If you wish to look at stopping smoking or feel the time is right, this link will direct you to all the varies ways you can be supported with this:

roycastle.org/how-we-help/s...

Kindest regards

The Roy Castle Support Team

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Thank you Admin, had a good look through the links. I've looked at them before and some info sunk in but much did not. I think it all depends on where you are in the journey.

As I said earlier, I'm in no rush for my appointments so at least that's not stressing me out. I understand why they take time and there's nothing I can do about it - I just need to apply the same logic to my other anxieties.

Thanks for all your support.

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As others have said most of us can empathize with some or all aspects of your post. Nobody deserves this horrible disease and you shouldn’t add embarrassment, blame and shame to the emotions you are feeling.

The uncertainty you have at present won’t be helping but once you know precisely what you are dealing with and the treatment plan I would hope you find it a little easier to cope. The wait for scan results is always stressful.

I find dealing with things one day at a time helps a little as then you don’t feel so overwhelmed.

I also think it would be a good idea to have your husband accompany you to the appointment with the oncologist. Both for moral support and so you have both heard what the oncologist has to say firsthand. Sometimes when you are feeling under strain it is hard to take in all you are being told so two pairs of ears can be helpful. If there is discussion re treatment options then he can be involved in this too. This should then lead to you being able to more easily talk to each other about the situation.

Hope you find the appointment with the oncologist on 25th July helpful and in the meantime please be kind to yourself, don’t push yourself too hard and find time to enjoy yourself with your family and friends.

Sending best wishes and positivity 🌻🌸🌼x

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Thanks Manninmaid - wise words. I hadn't thought about treatment "options". Is this where I have to make choices? I think that will be difficult but hopefully the choices (if offered) will be clear.

My husband will be coming with me so, like you say, 2 pairs of ears. I can't believe how much information I didn't absorb at my diagnoses appointment (although in my favour I can't be sure I was given much). Shock seems to stop my ability to process anything.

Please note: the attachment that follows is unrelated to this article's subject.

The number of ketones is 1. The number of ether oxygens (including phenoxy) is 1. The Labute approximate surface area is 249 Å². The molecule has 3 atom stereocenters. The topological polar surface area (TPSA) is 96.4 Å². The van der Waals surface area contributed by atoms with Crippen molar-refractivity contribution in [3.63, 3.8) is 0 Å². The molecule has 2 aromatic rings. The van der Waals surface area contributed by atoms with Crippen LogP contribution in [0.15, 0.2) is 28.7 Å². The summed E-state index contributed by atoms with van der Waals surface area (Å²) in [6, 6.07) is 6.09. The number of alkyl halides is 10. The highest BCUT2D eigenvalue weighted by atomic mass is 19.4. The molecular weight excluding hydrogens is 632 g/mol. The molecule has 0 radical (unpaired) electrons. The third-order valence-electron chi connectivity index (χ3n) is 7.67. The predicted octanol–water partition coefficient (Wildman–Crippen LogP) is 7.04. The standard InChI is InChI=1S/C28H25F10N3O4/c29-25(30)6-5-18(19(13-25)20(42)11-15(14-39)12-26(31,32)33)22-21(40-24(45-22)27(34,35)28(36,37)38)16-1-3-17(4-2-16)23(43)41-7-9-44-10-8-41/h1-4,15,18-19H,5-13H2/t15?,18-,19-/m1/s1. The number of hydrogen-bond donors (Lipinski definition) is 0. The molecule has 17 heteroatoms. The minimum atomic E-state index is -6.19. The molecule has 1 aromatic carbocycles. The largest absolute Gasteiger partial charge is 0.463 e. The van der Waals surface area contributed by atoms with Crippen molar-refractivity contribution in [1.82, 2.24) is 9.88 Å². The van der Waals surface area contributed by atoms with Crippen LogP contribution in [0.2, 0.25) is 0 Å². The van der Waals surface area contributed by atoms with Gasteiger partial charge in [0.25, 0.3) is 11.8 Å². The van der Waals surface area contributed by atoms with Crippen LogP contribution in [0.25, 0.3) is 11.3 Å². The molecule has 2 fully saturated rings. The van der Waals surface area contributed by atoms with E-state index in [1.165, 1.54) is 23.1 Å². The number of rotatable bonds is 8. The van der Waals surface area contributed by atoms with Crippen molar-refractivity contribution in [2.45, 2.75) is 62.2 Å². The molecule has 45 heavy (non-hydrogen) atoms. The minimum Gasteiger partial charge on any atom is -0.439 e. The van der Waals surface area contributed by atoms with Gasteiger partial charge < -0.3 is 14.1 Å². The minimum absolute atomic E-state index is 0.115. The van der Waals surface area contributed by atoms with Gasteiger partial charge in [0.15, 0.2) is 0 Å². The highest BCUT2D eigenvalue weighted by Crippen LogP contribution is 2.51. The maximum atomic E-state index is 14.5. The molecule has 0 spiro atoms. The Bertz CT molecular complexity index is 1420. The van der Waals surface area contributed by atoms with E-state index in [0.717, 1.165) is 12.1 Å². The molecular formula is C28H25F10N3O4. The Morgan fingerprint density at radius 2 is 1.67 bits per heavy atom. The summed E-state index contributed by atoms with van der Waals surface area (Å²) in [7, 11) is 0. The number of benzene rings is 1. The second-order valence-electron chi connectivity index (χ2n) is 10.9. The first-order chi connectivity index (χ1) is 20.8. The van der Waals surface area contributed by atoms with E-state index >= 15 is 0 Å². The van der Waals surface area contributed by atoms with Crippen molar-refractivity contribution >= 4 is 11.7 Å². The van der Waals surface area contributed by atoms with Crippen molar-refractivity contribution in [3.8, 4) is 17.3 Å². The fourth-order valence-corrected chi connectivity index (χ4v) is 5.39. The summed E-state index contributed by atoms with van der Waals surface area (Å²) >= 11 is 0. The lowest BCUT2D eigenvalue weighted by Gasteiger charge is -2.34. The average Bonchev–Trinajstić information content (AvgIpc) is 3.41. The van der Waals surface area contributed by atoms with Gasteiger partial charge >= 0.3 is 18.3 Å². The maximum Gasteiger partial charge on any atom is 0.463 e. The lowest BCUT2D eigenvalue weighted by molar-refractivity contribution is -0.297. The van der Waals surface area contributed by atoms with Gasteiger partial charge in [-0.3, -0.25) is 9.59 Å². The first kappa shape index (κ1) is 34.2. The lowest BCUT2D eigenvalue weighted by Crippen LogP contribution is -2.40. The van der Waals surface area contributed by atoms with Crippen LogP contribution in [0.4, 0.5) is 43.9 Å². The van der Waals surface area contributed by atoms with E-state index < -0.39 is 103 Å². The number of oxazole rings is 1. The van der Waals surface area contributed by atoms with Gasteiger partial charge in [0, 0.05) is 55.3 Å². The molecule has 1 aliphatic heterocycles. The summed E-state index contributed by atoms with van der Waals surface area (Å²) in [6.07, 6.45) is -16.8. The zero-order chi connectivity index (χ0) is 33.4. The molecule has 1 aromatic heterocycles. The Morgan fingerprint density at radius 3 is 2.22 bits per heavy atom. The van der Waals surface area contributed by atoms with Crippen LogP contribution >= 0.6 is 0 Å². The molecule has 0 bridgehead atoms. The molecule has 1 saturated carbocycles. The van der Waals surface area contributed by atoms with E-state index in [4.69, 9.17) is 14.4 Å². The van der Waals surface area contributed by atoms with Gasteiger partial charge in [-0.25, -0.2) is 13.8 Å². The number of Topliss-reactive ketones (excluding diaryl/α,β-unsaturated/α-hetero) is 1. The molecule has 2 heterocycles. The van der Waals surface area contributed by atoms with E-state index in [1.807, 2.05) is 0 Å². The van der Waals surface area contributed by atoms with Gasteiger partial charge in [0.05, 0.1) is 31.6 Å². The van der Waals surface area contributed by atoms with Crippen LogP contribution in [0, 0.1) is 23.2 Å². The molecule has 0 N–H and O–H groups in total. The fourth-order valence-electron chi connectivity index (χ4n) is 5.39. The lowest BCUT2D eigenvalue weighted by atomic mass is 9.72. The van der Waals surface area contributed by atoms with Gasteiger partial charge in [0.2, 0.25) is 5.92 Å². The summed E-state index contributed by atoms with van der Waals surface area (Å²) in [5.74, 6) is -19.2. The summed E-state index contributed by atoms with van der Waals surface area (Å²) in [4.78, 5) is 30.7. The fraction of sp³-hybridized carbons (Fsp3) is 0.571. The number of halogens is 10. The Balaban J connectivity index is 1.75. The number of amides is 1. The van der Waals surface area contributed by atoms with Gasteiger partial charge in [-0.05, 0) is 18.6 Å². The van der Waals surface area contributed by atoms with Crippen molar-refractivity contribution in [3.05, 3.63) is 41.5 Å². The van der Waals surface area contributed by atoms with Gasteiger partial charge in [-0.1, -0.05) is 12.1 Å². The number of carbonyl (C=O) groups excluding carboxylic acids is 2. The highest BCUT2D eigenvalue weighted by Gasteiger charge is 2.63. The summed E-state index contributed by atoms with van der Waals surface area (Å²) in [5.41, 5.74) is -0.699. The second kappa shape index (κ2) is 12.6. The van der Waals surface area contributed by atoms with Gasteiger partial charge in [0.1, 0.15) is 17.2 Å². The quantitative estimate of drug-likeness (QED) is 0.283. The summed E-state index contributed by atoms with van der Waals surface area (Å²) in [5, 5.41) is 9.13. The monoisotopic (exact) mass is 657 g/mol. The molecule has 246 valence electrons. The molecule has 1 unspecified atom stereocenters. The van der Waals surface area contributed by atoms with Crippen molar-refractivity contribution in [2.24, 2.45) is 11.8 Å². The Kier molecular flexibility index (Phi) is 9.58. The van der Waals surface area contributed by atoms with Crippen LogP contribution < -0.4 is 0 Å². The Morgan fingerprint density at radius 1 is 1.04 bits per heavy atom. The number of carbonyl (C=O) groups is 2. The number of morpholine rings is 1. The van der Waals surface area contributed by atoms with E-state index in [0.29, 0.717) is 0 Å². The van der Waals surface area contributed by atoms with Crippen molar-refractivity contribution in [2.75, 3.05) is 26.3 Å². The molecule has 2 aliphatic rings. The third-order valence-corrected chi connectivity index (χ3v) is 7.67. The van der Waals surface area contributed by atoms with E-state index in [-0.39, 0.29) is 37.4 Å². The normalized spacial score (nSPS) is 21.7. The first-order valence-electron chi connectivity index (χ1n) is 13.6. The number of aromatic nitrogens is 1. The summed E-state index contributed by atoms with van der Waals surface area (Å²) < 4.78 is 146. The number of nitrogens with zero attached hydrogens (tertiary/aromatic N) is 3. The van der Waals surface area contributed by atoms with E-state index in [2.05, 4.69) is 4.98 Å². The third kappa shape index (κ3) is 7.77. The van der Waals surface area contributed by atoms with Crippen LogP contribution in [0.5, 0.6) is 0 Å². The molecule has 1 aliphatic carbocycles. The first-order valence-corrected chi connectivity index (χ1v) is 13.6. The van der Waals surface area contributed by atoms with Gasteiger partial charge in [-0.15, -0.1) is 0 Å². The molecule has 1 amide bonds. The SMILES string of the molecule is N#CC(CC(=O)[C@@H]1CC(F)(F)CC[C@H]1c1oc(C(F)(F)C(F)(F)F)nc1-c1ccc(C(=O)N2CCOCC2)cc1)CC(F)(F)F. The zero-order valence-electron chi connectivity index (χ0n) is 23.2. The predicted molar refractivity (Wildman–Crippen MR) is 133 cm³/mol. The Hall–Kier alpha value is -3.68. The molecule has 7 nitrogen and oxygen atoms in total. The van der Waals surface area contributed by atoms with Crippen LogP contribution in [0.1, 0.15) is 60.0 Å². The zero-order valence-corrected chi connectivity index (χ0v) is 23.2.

Thanks once again for your support. X

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Hello Amar. Your treatment options will depend mainly on the results of your biopsy I think. It may be that you carry a mutation for targeted therapy, have PDL1 expression making you a suitable candidate for immunotherapy, etc. I have had radiotherapy, chemo and immunotherapy. I didn’t have any of the mutations for targeted therapy. As my cancer has metastasized in my bones I also have denosumab injections to help protect them. I think your Oncologist will explain your treatment options and advise as to what he/she recommends and why. Hence I wouldn’t worry about the prospect of having to make a choice as I doubt it will be that difficult with a specialist’s recommendation.

So glad your husband is attending the appointment with you. I always bring a notebook with me too. Sometimes I have some questions noted down in advance. I don’t always make notes but it is good to have the option.

Sending you best wishes and positivity as well as a hug 🤗 🌸🌼x

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I really feel for you, i can see how you are feeling. Chin up though many people on here have survived years after chemo and treatment. Look on it positive and fight. Hope you see more clearly after seeing oncologist..x

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Thanks Jck. Feeling better since Sunday - I suppose it's normal to have up and down days but when down you feel it'll never end. One day at a time...x